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LOGISTICS INTERNATIONAL INC v. RACO MELAVER LLC

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Court of Appeals of Georgia.

LOGISTICS INTERNATIONAL, INC. v. RACO/MELAVER, LLC.

No. A02A1416.

Decided: October 11, 2002

Chesnut, Livingston & Pye, Tom Pye, Doraville, for appellant. Kilpatrick Stockton, R. Randy Edwards, Atlanta, for appellee.

Logistics International, Inc. appeals from the trial court's order granting summary judgment to RACO/Melaver, LLC, Logistics' former landlord.   We affirm the order granting summary judgment to RACO, but reverse the award of attorney fees.

The parties entered into a written lease in January 1997 and modified the lease by agreement in August 2000.   Under the terms of the modified agreement, both parties had the right to terminate the lease without cause by giving 120 days written notice.   The amendment also provided that although Logistics could vacate the premises on or before the effective date of the termination, it would pay all rent and pro rated taxes between the notice date and the effective date of the termination.

On October 11, 2000, Logistics gave written notice to RACO of its intent to terminate the lease and stated that it planned to be physically out of the building on “February 28, 2000.”   Both parties acknowledge that the date provided in the notice contained an obvious typographical error.   RACO's counsel responded by letter dated October 27, 2000, pointing out what it assumed to be a typographical error in the year given in Logistics' notice, and stating that the company presumed Logistics meant the lease termination date to be February 28, 2001.   The letter also stated that, in order to avoid any confusion, it was giving its own notice of intent to terminate the lease effective February 28, 2001.   The letter further noted that Logistics would be strictly liable for “all damages arising by reason of [its] failure to surrender the premises in accordance with the terms of the lease on such date.”

RACO sent Logistics a letter on January 24, 2001, reiterating that the termination date was February 28, 2001, and giving the amounts owed by Logistics under the lease.   On January 26, 2001, Logistics sent RACO a letter stating that it was assuming that the lease ended on February 8, 2001, because that date was 120 days after the date of its original notice letter, October 11, 2000.   The letter also objected to RACO's assessment of late charges, indicated the amount of rent and expenses that Logistics was willing to pay RACO, and requested a final “walk-through” inspection of the premises in accordance with the lease.   RACO did not reply to this letter.   Logistics vacated the lease premises on February 8, 2001, and paid RACO rent and expenses in the amount of $17,396.81.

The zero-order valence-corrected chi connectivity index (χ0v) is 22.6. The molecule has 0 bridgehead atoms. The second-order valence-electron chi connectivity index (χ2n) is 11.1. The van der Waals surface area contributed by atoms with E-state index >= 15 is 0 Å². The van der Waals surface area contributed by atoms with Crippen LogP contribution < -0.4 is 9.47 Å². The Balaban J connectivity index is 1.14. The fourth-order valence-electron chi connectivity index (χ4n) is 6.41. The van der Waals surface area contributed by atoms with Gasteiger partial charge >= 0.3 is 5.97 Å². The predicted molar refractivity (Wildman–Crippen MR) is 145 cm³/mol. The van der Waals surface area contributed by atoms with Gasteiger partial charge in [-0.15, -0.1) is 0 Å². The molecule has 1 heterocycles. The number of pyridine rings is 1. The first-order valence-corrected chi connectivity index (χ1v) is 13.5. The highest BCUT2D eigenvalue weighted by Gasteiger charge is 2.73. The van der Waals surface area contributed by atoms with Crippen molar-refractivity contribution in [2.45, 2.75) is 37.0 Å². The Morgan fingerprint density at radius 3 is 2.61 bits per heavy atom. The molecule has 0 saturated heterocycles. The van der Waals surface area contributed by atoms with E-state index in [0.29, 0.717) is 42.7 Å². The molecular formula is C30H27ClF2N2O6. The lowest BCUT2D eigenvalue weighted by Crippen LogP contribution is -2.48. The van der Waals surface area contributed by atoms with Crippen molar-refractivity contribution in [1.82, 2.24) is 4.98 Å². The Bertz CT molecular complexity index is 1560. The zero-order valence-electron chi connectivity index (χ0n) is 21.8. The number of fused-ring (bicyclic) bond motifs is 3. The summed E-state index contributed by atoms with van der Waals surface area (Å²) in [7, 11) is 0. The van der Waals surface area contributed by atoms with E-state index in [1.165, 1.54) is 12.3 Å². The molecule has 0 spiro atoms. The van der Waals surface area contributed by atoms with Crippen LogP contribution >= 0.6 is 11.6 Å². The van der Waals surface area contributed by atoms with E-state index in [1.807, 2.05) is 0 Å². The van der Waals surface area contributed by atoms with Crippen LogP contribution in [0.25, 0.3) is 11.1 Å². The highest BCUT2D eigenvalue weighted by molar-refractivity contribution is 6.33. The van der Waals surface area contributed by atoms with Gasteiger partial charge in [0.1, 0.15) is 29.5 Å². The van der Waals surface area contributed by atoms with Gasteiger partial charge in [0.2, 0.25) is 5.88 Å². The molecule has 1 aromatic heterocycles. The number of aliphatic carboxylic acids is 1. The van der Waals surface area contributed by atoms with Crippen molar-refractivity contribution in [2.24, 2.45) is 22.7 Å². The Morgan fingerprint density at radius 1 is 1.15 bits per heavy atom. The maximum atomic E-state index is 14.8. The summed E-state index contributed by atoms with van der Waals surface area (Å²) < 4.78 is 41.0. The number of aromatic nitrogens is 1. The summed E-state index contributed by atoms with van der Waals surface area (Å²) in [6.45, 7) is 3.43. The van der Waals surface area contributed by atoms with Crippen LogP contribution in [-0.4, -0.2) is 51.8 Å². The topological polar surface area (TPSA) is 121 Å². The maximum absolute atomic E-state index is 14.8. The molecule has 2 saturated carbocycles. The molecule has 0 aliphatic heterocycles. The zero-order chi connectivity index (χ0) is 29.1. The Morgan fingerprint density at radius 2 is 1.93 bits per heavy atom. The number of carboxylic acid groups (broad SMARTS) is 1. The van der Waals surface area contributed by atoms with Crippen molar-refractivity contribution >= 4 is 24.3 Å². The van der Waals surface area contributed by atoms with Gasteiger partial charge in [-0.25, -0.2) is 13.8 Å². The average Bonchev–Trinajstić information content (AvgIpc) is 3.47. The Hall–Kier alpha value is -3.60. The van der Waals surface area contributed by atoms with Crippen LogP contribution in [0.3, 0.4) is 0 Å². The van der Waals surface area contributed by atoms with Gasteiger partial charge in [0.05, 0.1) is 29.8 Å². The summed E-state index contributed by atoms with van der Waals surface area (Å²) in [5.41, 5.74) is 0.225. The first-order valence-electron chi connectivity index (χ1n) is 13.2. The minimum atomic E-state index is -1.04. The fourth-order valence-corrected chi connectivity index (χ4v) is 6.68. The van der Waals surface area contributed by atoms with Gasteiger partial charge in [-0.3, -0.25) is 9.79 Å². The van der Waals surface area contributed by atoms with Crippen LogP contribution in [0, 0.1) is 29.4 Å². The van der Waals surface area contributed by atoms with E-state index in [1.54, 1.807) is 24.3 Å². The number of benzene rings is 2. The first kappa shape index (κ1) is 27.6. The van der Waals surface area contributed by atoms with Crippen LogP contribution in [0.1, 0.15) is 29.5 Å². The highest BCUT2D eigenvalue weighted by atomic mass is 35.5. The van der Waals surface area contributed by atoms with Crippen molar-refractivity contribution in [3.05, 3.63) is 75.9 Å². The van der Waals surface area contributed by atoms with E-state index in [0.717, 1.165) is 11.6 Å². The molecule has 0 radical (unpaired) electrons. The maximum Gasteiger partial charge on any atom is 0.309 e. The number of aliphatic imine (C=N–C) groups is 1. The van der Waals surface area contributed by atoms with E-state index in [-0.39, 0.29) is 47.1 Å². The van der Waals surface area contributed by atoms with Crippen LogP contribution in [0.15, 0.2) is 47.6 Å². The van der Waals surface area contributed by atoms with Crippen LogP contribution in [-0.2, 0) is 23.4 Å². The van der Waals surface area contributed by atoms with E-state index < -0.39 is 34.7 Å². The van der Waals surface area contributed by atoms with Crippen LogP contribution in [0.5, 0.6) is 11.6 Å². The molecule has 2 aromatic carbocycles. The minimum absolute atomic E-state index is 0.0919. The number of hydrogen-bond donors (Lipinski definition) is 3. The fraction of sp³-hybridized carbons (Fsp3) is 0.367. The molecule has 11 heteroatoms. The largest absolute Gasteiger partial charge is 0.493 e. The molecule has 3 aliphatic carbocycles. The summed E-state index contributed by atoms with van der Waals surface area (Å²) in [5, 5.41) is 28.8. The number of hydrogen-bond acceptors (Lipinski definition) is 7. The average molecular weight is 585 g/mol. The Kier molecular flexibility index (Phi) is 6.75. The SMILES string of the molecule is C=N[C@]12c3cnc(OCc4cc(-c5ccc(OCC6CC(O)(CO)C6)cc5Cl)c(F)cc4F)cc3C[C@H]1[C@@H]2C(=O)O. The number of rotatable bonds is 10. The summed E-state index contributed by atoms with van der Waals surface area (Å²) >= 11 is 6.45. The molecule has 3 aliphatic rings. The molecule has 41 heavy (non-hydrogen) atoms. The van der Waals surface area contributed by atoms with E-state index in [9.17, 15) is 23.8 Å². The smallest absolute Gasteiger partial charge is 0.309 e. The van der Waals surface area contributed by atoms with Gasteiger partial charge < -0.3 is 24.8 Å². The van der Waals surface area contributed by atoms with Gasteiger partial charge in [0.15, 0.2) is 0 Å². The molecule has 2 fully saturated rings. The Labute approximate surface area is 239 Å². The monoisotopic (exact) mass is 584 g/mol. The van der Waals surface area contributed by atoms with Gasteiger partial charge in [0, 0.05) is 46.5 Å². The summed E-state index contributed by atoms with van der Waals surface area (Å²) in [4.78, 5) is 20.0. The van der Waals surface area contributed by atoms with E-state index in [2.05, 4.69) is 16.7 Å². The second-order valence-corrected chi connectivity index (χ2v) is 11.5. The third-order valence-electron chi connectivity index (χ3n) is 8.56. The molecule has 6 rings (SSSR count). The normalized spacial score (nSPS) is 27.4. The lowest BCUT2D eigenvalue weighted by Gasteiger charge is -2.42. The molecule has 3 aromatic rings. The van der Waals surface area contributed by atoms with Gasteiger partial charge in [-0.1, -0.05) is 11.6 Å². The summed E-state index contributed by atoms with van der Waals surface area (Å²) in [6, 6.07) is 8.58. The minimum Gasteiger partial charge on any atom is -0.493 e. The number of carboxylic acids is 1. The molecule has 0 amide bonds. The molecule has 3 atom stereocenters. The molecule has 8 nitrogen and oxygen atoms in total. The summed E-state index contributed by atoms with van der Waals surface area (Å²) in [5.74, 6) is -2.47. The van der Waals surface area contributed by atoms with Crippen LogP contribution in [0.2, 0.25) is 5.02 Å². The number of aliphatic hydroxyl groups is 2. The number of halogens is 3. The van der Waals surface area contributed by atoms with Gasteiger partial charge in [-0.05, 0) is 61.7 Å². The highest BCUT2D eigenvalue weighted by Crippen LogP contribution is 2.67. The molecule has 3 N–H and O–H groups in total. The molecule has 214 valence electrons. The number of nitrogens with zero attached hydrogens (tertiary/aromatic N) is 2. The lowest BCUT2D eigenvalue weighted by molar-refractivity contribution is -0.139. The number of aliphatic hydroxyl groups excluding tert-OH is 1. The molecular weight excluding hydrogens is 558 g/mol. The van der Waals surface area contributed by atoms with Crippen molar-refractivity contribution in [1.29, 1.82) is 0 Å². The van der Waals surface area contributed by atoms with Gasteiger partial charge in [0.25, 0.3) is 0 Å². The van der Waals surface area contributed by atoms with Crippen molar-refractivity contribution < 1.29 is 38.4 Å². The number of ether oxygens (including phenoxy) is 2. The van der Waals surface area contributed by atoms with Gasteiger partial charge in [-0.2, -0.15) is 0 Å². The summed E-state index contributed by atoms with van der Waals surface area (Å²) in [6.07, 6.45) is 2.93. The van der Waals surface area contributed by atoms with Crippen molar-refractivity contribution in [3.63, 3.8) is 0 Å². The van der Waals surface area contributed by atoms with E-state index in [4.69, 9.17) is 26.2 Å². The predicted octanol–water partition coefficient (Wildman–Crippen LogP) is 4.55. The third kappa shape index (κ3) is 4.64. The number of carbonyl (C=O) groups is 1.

RACO filed suit against Logistics claiming unpaid rent and expenses, as well as attorney fees.   The trial court subsequently granted RACO's motion for summary judgment on its claims in the amount of $17,830.05, plus interest.   The trial court also awarded RACO attorney fees and allowed the company to submit an affidavit with evidence of its attorney fees.   Following RACO's submission of an affidavit, the trial court amended its order to add an attorney fee award of $8,007.02.

1. Logistics asserts that the trial court erred in granting summary judgment because an issue of fact remained as to whether the lease termination date was February 8, 2001, or February 28, 2001.   Logistics also contends that an issue of fact exists as to whether RACO's acceptance of a lesser amount operated as an accord and satisfaction.  “Summary judgment is appropriate when there is no genuine issue of material fact and the movant is entitled to judgment as a matter of law.   We apply a de novo standard of appellate review and view the evidence, and all reasonable conclusions and inferences drawn from it, in the light most favorable to the nonmovant.”  (Citation and punctuation omitted.)   Hawthorne Grading & Hauling v. Rampley, 252 Ga.App. 771, 556 S.E.2d 912 (2001).